The 249 kilometre stage immediately became that much harder for UAE Team Emirates as yellow jersey Mathieu van der Poel (Alpecin-Fenix) forced his way free into a large move that also included Wout van Aert (Jumbo-Visma) and winner of all three Grand Tours Vincenzo Nibali (Trek-Segafredo).
Without a race leader to chase for it was left to second-placed Pogačar's team to take up the mantle, as other squads simply sat back and watched to see what would happen over the next 200 kilometres. A succession of UAE riders found it impossible to contain the break and it blew out to seven minutes before they received any help, with TotalEnergies coming to the front to set a solid pace for their leader Pierre Latour.
Rafal Majka was the last man for UAE Team Emirates in support of Pogačar and when he wasn't effective on the key final climb, the defending champion was isolated. Latour tried an attack on the steep slopes of the Signal d'Urchon which was neutralised, but it was the attack of Richard Carapaz (INEOS Grenadiers) that looked the most dangerous. The 2019 Giro d'Italia winner shot clear and got out to a gap of 30 seconds before Movistar came to the fore to protect the interests of Enric Mas.
They caught Carapaz right on the line, with most of the favourites safely in the bunch, the notable exception Primož Roglič, who had been dropped on the steep slopes and finished four minutes behind the group of favourites.
In the end, it was a good outcome for Pogačar, Nibali dropped off the best in the breakaway and actually still sits behind the 2020 Tour winner, while the riders who now sit a few minutes up on the Slovenian star are Kasper Asgreen (Deceuninck-QuickStep), van Aert and race leader van der Poel. Van Aert has shown in the past that he has some significant climbing ability and is able to go deep into key mountain stages, and was even runner-up to Pogačar at Tirreno-Adriatico.
Despite that, it would be the performance of a lifetime for van Aert to match it consistently with his Slovenian counterpart, the same goes doubly for Asgreen and van der Poel, especially after such a hard opening week of action. Pogačar was his normal, assured self after the day's racing, clowning around in the back of countryman Mohoric's post-race interview, and defended his teammates from criticism.
"Today was a super demanding day," Pogačar said. "We tried to close really fast but they were pulling like crazy from the beginning and the group just snapped in half, it was a really unlucky moment.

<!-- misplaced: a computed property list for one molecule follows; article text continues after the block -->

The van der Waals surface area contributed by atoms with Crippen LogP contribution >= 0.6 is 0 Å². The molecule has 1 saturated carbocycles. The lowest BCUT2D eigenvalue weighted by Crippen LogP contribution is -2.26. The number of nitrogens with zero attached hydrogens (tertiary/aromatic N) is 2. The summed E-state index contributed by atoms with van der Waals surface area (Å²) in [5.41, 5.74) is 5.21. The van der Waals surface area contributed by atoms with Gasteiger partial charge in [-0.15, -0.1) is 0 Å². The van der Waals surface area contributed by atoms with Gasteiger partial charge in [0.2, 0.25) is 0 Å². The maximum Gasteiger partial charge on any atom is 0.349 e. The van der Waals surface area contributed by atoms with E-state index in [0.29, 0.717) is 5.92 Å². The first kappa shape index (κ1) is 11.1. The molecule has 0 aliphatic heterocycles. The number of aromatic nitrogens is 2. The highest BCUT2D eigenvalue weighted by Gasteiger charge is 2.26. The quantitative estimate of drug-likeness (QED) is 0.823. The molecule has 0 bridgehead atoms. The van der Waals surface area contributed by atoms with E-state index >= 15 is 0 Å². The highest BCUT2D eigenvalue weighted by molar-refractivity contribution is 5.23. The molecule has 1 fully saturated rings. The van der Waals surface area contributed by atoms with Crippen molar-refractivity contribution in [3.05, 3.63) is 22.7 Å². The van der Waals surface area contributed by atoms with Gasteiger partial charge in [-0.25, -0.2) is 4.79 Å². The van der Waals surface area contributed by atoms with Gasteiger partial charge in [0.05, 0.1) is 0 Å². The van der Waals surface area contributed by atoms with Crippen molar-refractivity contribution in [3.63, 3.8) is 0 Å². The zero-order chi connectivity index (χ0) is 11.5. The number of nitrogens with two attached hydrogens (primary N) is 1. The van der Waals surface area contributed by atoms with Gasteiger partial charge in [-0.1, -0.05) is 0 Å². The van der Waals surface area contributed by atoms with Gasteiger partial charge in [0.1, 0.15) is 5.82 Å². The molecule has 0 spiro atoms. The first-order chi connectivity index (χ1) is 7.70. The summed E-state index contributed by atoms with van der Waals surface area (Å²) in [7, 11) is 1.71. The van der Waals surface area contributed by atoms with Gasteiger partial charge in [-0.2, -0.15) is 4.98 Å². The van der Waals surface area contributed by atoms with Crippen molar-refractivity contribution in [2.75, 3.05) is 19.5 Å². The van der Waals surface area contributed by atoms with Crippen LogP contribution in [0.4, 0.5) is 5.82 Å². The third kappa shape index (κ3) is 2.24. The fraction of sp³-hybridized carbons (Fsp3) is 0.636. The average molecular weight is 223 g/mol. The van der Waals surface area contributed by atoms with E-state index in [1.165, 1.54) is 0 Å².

"But we started to pull and work together and the team did a fantastic job. I know my team and I know they're strong, so we'll go day-by-day and try and get through. I know a lot of other teams suffered today so we're not the only one."
While he kept the party line, other teams aren't fooled and there's been a number of riders and team directors talking about how the way to win the race won't be by waiting until the mountains, but by isolating Pogačar and place his team in situations where they can't help their young star.
The team isn't weak on paper, maybe they lack the all-round talent of INEOS Grenadiers or Jumbo-Visma, but the likes of Majka, former world champion Rui Costa, Jan Polanc and Davide Formolo are all good in the mountains, moreso than in the flatlands like today. Brandon McNulty and Marc Hirschi are proven climbers as well, but both are nursing significant injuries after bad crashes.
However, after being exposed today, a lot of teams will be thinking long and hard about ways that they can attack and follow the attacking blueprint that saw Pogačar isolated.
A succession of hard climbs beckons at the end of Stage 8, while Stage 9's long 21-kilometre finishing climb to Tignes may prove hard for Pogačar to manage without the help of teammates.
The Tour de France continues with the first mountain stage of the race with the Col de la Colombiere the final climb of the day before a descent in Grand Bornand. Watch the race from 20:30 AEST on SBS and SBS On Demand, with the racing commencing on the SKODA Tour Tracker from 21:00 AEST.